You can read our full feature on Raspberry Pi in our latest issue.
The Raspberry Pi Foundation's "ultra-low-cost" computer is the size of a credit card and will cost $25-$35, depending on how much RAM you specify. Frontier Developments' head David Braben is heading up the foundation and its drive to capture the imaginations of a generation not raised on the simple pleasures of the BBC Micro. We sat down with Braben to discuss the hardware, and why it's needed.
What's Raspberry Pi trying to rekindle?
There was a real enthusiasm for electronic devices when I was a kid. It wasn’t that it was geeky – it was actually quite trendy for a short period of time. But that’s not the point. The thing is that when the focus is on the device itself, that’s one thing, but what you can do with the device is a lot more interesting. [In Raspberry Pi] you’ve got quite a powerful, very cheap device that anyone can carry around, take to school, and hopefully do interesting things with that make it seem less like it's purely a school thing.
We do realise that it’s only going to be a subset of people that will even get engaged with it, but it’s filling a gap where there isn’t actually a place for people to get engaged at the moment. There’s a huge gulf right now between [making UGC in] Halo Forge, Rollercoaster Tycoon or LittleBigPlanet, and things at the top end like XNA where you’ve got to know your bananas to get engaged in it. For me the BBC Micro crossed that gap. Actually, the bottom bit didn’t even exist back then, but it shows that there is a will to learn ‘programming Lego’.
At the moment, on a normal machine you’ve got to know quite a lot to be able to boot Linux, fire up a compiler and get anything to compile. Just to say your own name on the screen is a challenge. Whereas on the BBC, you’d see in every shop that someone had typed, ‘So-and-so is clever,’ or ‘So-and-so smells'. Line 20, Goto 10: that almost entered the vocabulary, it’s so straightforward. It's understandable even to someone who hasn’t done programming. It would be great if you could take that and wrap it in something where it’s easy to create something – websites, for instance – very easily. You can do it to an extent with things like Java, but it’s much harder to get into, and in terms of teaching it’s much harder as well.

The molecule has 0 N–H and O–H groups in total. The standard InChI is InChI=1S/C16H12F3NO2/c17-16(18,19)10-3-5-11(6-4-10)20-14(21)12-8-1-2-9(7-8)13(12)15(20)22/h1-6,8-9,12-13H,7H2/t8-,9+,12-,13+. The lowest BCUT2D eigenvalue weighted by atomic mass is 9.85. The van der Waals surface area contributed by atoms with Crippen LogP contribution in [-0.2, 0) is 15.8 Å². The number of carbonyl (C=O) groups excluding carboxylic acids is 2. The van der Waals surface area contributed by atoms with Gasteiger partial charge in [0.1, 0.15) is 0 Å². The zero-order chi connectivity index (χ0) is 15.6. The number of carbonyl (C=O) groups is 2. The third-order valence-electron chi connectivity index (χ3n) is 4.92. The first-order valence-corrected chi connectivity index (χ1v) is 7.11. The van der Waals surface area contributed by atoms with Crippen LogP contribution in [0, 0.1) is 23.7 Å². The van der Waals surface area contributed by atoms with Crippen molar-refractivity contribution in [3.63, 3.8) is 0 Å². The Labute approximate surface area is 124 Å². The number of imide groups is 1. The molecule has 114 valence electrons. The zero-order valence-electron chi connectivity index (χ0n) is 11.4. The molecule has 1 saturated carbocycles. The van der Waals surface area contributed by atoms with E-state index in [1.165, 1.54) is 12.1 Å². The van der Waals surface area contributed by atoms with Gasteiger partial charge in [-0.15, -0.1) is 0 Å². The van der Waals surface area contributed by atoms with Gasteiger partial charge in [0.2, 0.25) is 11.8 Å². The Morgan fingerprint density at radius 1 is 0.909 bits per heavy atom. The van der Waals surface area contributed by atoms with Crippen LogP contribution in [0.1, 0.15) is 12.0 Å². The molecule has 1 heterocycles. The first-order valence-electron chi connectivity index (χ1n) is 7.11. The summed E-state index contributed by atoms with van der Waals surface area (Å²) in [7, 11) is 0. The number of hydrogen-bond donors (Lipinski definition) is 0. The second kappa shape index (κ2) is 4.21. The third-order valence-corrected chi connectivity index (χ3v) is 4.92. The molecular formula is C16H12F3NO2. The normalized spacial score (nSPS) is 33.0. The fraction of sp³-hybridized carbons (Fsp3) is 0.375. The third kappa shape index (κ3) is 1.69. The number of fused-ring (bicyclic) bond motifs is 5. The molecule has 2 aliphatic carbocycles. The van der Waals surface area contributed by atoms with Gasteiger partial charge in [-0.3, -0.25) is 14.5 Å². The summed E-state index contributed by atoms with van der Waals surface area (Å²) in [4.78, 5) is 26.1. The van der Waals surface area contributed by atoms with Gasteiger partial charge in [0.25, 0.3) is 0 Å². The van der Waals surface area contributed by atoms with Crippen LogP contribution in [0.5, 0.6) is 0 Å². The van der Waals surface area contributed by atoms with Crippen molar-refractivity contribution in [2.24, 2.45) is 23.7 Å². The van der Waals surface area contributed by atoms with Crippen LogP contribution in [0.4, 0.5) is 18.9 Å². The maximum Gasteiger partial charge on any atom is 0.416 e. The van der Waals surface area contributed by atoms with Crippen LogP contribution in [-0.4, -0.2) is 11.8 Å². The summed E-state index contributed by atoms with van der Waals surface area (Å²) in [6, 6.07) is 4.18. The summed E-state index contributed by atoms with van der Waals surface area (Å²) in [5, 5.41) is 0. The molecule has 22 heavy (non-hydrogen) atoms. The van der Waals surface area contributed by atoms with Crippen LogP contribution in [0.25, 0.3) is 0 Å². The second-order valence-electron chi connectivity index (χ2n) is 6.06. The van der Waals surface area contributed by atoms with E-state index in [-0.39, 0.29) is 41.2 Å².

Frontier Developments' head David Braben and the alpha version of the Raspberry Pi hardware
So is it safe to assume there will be an analogue to BBC Basic on Raspberry Pi?
Well, we have BBC Basic. It’s not an analogue, it’s the BBC Basic. We’re just checking where we are with the rights to that. There may or may not be an issue with the magic three letters there. But the point is that BBC Basic was hand-optimized on machines that were hundreds and hundreds of times slower than this. So it’ll feel like the speed of Assembler, it’ll run like the wind. And I think that’s very exciting. A Java virtual machine is typically 80mb, often bigger still, which is ludicrous. Whereas my guess is that entirety of BBC Basic will fit easily in [Raspberry Pi's] primary cache. And that to me, in a perverse way, is very attractive. You could write something in Basic doing fancy graphics processing but where you could look at it and it’s really obvious what it’s doing. That’s great from a teaching point of view, and from a fun point of view.